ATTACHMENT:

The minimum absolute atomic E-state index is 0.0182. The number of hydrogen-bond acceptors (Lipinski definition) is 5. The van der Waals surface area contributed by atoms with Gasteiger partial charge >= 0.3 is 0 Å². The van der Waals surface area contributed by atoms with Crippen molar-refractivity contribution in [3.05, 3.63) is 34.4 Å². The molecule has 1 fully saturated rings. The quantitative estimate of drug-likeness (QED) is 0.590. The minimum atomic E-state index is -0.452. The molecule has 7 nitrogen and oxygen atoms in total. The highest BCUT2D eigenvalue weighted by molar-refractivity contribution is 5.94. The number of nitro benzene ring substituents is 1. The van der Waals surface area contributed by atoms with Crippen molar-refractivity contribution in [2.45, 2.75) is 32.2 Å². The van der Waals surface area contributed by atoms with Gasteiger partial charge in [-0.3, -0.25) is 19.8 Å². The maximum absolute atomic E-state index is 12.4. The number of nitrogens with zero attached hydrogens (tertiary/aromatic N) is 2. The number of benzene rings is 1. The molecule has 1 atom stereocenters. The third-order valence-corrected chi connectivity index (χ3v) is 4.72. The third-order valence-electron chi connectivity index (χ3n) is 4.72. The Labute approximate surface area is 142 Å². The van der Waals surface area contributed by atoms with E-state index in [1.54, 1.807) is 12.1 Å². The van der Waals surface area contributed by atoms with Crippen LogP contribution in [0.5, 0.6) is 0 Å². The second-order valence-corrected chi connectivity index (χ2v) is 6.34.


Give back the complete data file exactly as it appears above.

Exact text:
The minimum absolute atomic E-state index is 0.0182. The number of hydrogen-bond acceptors (Lipinski definition) is 5. The van der Waals surface area contributed by atoms with Gasteiger partial charge >= 0.3 is 0 Å². The van der Waals surface area contributed by atoms with Crippen molar-refractivity contribution in [3.05, 3.63) is 34.4 Å². The molecule has 1 fully saturated rings. The quantitative estimate of drug-likeness (QED) is 0.590. The minimum atomic E-state index is -0.452. The molecule has 7 nitrogen and oxygen atoms in total. The highest BCUT2D eigenvalue weighted by molar-refractivity contribution is 5.94. The number of nitro benzene ring substituents is 1. The van der Waals surface area contributed by atoms with Crippen molar-refractivity contribution in [2.45, 2.75) is 32.2 Å². The van der Waals surface area contributed by atoms with Gasteiger partial charge in [-0.3, -0.25) is 19.8 Å². The maximum absolute atomic E-state index is 12.4. The number of nitrogens with zero attached hydrogens (tertiary/aromatic N) is 2. The number of benzene rings is 1. The molecule has 1 atom stereocenters. The third-order valence-corrected chi connectivity index (χ3v) is 4.72. The third-order valence-electron chi connectivity index (χ3n) is 4.72. The Labute approximate surface area is 142 Å². The van der Waals surface area contributed by atoms with E-state index in [1.54, 1.807) is 12.1 Å². The van der Waals surface area contributed by atoms with Crippen LogP contribution in [0.5, 0.6) is 0 Å². The second-order valence-corrected chi connectivity index (χ2v) is 6.34.